In what follows we have a beautiful example of the way in which the Giver of all good things gives before we ask, and better than we ask. This poor suppliant had as yet asked nothing; save, indeed, in the dumb asking of that earnest effort to come near to the Lord; and all that in that he dared to ask, certainly all that his friends and bearers sought for him, was that he might be healed of his palsy. Yet in him, no doubt, there was a deep feeling of the root out of which all sickness grows, namely, out of sin; perhaps in his own sickness has recognized the penalty of some especial sin whereof his conscience accused him.  ‘Son, be of good cheer,’ are words addressed to one evidently burdened with a more intolerable weight than that of his bodily infirmities. Some utterance upon his part of a penitent and contrite heart called out these gracious words and those which follow, ‘Thy sins be forgiven thee.’ In other instances the forgiveness of sins follows the outward healing; for we may certainly presume that such a forgiveness was the portion of the thankful Samaritan (Luke xvii. 19), of the impotent man, first healed, and then warned to sin no more (John v. 14); but here the remission of sin takes the precedence: nor is it hard to see the reason of this. In the sufferer’s own conviction there existed so close a connexion between his sin and his sickness, that the outer healing would have been scarcely intelligible to him, would have hardly brought home to him the sense of a benefit, unless in his conscience he had been also set free; per-haps he was incapable even of receiving the benefit, till the message of peace had been spoken to his spirit. The Epistle of St. James supplies an interesting parallel (v. 14, 15), where the same inner connexion is assumed between the raising of the sick and the forgiving of his sin. Those others, with a slighter sense than this man of the relation between their sin and their suffering, were not first forgiven and then healed; but thankfulness for their bodily healing first made them receptive of that better blessing, the ‘grace upon grace,’ which afterwards they obtained.

The absolving words are not optative only, no mere desire that so it might be, but declaratory that so it was; the man’s sins were forgiven. Nor yet were they declaratory only of something which past in the mind and intention of God; but, even as the words were spoken, there was shed abroad in his heart the sense of forgiveness and reconciliation with God. For indeed God’s justification of a sinner is not merely a word spoken about him, but a word spoken to him and in him; not an act of God’s immanent in Himself, but transitive upon the sinner. In it there is the love of God, and so the consciousness of that love, shed abroad in his heart upon whose behalf the absolving decree has been uttered (Rom. v. 5). The murmurers and cavillers understood rightly what the Lord meant by these words; that He, so speaking, did not merely wish and desire that this man’s sins might be forgiven him; that He did not, as the Church does now, in the name of another and wielding a delegated power, but in his own name, forgive him. They also understood rightly of this forgiveness of sins, that it is a divine prerogative; that, as no man can remit a debt save he to whom the debt is due, so no one can forgive sin save He against whom all sin is committed, that is, God; and out of this conviction, most true in itself, but most false in their present application of it, they said within themselves, ‘Why doth this man thus speak blasphemies (cf. John x. 33)? Who can forgive sins but God only ?'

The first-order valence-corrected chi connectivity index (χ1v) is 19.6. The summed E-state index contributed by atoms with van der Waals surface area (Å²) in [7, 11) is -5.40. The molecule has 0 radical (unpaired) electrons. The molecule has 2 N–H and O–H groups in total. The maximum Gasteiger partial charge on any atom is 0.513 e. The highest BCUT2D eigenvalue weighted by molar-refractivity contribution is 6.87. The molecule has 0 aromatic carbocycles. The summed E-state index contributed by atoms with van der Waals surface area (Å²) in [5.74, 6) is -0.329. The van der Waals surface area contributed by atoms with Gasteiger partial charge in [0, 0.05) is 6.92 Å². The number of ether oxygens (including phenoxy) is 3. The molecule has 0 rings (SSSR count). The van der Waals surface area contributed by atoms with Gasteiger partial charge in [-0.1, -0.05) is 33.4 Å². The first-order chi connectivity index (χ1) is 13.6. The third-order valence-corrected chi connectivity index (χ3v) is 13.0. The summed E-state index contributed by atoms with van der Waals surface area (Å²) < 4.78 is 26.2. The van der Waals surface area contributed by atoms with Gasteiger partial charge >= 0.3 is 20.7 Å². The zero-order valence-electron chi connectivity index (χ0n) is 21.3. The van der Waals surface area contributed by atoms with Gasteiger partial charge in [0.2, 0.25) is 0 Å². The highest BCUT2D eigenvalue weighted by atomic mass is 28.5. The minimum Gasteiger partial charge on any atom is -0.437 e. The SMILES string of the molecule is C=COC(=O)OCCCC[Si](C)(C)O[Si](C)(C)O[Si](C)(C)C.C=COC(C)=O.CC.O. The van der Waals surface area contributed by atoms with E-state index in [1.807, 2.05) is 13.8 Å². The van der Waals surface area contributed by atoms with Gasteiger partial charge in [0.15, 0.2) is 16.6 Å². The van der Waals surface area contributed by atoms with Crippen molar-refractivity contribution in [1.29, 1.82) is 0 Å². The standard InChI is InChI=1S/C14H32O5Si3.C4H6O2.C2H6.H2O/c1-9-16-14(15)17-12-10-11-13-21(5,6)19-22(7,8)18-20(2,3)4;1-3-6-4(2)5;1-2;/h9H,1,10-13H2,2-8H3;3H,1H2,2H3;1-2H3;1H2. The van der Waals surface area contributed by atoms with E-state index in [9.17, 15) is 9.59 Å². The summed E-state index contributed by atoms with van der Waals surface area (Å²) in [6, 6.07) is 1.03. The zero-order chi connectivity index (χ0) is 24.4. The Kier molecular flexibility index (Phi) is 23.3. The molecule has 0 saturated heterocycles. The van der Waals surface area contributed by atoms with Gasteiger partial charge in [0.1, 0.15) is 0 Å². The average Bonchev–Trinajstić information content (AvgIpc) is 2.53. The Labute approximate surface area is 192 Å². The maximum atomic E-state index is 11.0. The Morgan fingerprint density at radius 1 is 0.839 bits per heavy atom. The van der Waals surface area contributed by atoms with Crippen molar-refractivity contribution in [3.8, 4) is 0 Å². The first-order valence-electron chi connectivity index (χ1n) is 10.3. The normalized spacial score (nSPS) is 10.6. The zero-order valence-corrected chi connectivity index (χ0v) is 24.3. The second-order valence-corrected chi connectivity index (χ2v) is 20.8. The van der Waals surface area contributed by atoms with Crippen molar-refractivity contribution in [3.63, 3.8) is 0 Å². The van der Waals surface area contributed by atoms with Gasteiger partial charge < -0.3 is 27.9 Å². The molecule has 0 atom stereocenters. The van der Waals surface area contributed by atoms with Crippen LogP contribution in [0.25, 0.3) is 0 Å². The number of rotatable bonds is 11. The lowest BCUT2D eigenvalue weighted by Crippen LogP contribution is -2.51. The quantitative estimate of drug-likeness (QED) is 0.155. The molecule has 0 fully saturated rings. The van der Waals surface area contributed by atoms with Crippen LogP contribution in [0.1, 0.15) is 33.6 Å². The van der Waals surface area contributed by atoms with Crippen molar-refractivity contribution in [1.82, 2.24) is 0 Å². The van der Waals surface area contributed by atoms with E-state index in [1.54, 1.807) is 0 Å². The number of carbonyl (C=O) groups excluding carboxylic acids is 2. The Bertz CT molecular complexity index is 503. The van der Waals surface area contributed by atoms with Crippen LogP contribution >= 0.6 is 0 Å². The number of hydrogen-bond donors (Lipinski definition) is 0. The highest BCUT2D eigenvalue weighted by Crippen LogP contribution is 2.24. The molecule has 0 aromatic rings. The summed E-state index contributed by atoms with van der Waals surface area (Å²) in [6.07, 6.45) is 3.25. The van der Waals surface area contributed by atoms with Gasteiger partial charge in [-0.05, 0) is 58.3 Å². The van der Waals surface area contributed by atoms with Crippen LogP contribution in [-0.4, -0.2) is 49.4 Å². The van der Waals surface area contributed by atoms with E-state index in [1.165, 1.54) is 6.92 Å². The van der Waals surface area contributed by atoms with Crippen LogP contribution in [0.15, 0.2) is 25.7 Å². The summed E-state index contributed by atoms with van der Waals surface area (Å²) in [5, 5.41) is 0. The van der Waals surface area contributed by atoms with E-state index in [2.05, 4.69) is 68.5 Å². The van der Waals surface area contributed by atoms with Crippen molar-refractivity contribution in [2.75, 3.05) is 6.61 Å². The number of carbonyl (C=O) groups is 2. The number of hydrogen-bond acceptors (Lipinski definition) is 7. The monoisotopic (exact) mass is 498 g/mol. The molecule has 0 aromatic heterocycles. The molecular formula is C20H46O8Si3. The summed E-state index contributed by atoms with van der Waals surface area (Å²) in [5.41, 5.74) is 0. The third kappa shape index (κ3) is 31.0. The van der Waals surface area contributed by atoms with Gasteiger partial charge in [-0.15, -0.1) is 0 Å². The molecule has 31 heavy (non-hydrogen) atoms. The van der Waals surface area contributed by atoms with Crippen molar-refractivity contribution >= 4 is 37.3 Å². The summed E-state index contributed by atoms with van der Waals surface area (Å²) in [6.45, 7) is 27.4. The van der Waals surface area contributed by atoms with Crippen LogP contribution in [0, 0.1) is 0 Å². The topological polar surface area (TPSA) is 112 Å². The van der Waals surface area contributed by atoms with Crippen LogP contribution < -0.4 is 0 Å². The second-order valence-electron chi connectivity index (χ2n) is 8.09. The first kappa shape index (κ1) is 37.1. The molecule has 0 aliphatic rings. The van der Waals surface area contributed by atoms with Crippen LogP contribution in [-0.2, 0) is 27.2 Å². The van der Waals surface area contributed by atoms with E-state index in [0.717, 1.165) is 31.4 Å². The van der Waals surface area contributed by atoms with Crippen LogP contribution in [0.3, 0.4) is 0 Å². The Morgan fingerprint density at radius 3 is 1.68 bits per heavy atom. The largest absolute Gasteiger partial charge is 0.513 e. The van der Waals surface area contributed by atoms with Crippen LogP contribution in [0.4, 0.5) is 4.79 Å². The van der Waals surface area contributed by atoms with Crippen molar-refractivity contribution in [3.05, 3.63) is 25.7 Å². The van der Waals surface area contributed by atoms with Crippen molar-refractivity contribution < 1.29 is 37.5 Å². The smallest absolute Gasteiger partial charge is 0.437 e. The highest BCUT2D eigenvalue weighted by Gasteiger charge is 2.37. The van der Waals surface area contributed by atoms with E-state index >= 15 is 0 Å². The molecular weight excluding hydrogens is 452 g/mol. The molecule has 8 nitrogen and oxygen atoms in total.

Olshausen would have us to pause here, and note the profound insight into the relations between God and the creature, involved in the scriptural use of the word ‘blasphemy.’ Profane antiquity knew nothing like it. With it ‘to blaspheme’ meant only to speak evil of a person’ (a use not foreign to Scripture, i Cor. iv. 13; Tit. iii. 2; 2 Pet. 2; Jud. 8), and then, to speak something of an evil omen. The monotheistic religion alone included in blasphemy not merely words of cursing and outrage against the name of God, but all snatchings on the part of the creature at honours which of right belonged only to the Creator (Matt. xxvi. 65; John x. 36). Had He who in his own name declared, ‘Thy sins be forgiven thee,’ been less than the only-begotten Son of the Father, the sharer in all prerogatives of the Godhead, He would indeed have spoken blasphemies, as they deemed. Believing Him only a man, they were right in saying He blasphemed. Their sins were not in this, but in that self-chosen blindness of theirs, which would not allow them to recognize any glory in Him higher than man’s; in the pride and the obstinacy which led them, having arrived at a foregone conclusion as to what kind of Saviour they would have, wilfully to close their eyes to all in their own Scriptures which set Him forth as other than they had themselves resolved He should be.’